Advanced Segments: All about visits


There are lots of dimensions and metrics available for creating Advanced Segments. Most of these naturally apply to an entire visit: things like a visitor’s country or city, the keyword they typed on a search engine to reach the site, or their landing page.

You’ll find some items in the list that are different, however. “Page” or “Product SKU” are a couple of examples. Although visitors might have seen a particular page or purchased a particular product during their visit, they also potentially viewed other pages or purchased other products.

It’s important to recognize, however, that Advanced Segments segment entire visits. So if you create an Advanced Segment (like the one in this screenshot) that says “Page matches exactly /blog/index.php” you might not get the results you’d expect at first glance.


You’ll notice that it says “Matches 1,134 visits” and the data for all of those visits will be in the segment.

To illustrate, here’s a screenshot of the Top Content report viewing that segment. You’ll notice that pages other than just “/blog/index.php” appear. Why is that? Because Advanced Segments work on entire visits. This segment include any visit where someone viewed “/blog/index.php” — and of course, those visits also included other pageviews. You’ll find similar behavior with Advanced Segments if you segment by any dimension that occurs other than at the visit level.


This behavior is simply something to keep in mind when you’re creating Advanced Segments — you’ll always get entire visits. So what do you do if you really just want the views of a particular page (or maybe a particular section of your website)? In that case, you’ve got to go back to our old friends profiles and filters, where you can filter on the URI field.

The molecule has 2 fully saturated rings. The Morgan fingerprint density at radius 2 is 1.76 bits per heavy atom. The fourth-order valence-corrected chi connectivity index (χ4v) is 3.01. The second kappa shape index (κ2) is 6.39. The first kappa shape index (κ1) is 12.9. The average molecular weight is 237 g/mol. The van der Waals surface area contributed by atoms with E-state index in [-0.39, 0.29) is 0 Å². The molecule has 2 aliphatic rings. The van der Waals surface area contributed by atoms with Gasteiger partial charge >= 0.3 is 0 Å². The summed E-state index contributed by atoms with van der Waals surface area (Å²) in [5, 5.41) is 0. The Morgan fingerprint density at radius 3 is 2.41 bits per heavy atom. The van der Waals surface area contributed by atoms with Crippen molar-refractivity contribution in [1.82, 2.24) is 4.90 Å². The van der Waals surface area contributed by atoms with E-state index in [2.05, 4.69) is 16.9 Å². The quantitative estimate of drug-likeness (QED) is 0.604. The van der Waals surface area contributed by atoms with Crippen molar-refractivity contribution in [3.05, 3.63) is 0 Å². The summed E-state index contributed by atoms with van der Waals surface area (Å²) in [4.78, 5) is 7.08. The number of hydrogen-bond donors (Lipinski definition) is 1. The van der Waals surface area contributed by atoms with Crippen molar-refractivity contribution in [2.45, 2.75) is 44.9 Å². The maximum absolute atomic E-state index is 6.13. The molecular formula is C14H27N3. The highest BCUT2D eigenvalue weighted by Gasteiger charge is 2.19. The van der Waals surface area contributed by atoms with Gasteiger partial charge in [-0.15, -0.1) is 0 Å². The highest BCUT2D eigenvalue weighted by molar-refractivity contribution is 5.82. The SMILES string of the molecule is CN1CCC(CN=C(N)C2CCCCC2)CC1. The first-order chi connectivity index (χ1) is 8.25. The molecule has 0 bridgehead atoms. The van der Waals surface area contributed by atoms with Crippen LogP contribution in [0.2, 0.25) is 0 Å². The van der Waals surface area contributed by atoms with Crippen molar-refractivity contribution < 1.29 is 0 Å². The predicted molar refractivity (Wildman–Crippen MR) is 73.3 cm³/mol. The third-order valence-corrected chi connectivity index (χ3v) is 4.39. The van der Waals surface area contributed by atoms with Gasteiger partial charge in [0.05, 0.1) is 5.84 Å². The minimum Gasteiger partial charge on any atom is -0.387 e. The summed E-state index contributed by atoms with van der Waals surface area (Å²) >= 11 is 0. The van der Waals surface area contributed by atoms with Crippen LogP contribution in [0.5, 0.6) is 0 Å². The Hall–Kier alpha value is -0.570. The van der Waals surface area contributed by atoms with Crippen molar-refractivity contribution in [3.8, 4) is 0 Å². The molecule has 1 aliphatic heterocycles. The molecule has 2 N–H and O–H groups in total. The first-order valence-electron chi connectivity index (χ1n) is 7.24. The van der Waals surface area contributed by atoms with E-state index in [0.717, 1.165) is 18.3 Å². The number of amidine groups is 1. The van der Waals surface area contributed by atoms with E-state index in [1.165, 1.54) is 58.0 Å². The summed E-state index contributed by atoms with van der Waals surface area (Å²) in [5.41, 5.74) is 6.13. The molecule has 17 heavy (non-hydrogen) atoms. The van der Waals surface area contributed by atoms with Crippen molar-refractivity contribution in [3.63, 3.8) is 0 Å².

Jonathan Weber is our Data Evangelist, focusing on bringing the strategic value of data analysis to our customers. He spreads the principles of analytics through our training seminars and even wrote a book on Google Analytics & Tag Manager. Before he caught the analytics bug, he worked in information architecture. Away from the computer, you can find him as a flower farmer and plant geek.

  • Yeap, that’s right. Back to old school analytics 🙂 Profiles and Filters

  • Thanks Robin and team,

    good thing the Googlers cleared that up at the GAAC meeting, huh? 😉



  • Isnt it possible to just add another paramater stating viewed only 1 page?


  • Steve — in that case, you only get the visits that land on the page and bounce, but it’s still about visits.

    If you’re really looking for all the pageviews of just that page (whether they were part of a single-page visit or a multi-page visit), you still need a profile.

  • I spend more time trying to figure out the counter-intuitive nature of Analytics than I do actually analyzing my data.

  • I agree with Lyon, as that’s how I found this blog… researching and analyzing Analytics!

  • Robbin

    So Psychic, maybe we (at least here at LunaMetrics) should say that’s a good thing?

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